imageCounting Through the Day, Margaret Hamilton (author), Anna Pignataro (illus.), Little Hare Books, June 2016.

Here’s to making every little one count. Because this book gives us the warm fuzzies just like our own special ones do. Each number from one to millions is dedicated its own page with gorgeously combined pencil, watercolour and fabric collage illustrations. And to add to the gentle and soothing tone, a beautiful lyrical rhythm unfolds with every turn. The rhyming couplets take us through a fun and reassuring day with teddy, pets, favourite toys and loving parents and grandparents to share and protect the little girl.

Counting Through the Day is a comforting vision of a peaceful routine and the beauty of nature. It presents a seamless integration of time from morning to night, and number awareness from one to twelve and larger figures including twenty, hundreds, thousands and millions.

With immeasurable sweetness to devour, toddlers and preschoolers will lap up every precious moment shared reading this book with their loved ones.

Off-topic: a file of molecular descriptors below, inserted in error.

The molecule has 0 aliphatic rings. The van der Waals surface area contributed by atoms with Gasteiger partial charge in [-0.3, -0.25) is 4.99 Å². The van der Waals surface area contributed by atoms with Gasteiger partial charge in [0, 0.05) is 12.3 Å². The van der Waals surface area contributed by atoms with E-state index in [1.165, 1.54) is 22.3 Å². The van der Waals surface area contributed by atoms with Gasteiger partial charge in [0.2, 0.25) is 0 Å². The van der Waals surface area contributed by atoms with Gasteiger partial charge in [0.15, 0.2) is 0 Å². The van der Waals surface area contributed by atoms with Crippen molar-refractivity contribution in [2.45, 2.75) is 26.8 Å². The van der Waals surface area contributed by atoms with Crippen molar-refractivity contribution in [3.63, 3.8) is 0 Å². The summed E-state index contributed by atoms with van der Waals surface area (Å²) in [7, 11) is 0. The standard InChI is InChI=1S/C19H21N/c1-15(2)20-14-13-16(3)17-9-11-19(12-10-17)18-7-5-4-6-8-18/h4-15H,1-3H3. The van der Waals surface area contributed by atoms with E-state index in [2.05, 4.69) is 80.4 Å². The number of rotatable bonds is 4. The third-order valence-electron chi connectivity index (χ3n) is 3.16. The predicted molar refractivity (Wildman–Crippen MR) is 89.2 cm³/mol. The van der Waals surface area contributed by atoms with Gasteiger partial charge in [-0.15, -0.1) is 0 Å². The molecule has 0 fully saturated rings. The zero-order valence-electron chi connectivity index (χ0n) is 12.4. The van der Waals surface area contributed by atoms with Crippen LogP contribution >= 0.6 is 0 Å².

imageI Just Couldn’t Wait to Meet You, Kate Ritchie (author), Hannah Sommerville (illus.), Penguin Random House Australia, March 2016.

From the get-go, this book brings a sentimental light and a sparkling twinkle to every mother’s eye. The endpapers are laced with precious milestones from early pregnancy scans to growing bellies and baby shower invitations, and completed with snippets of the baby’s development. Ritchie tells a poetic love story to her little one about her every thought, hope and dream that soon becomes a wonderful reality when baby enters the world. The calming watercolours in pastel yellows, greens and pinks deliver this affectionate tale as parents prepare for their bundle of joy to arrive. The illustrations exquisitely give meaning to the words, with mum’s imagination presented in delicate thought bubbles.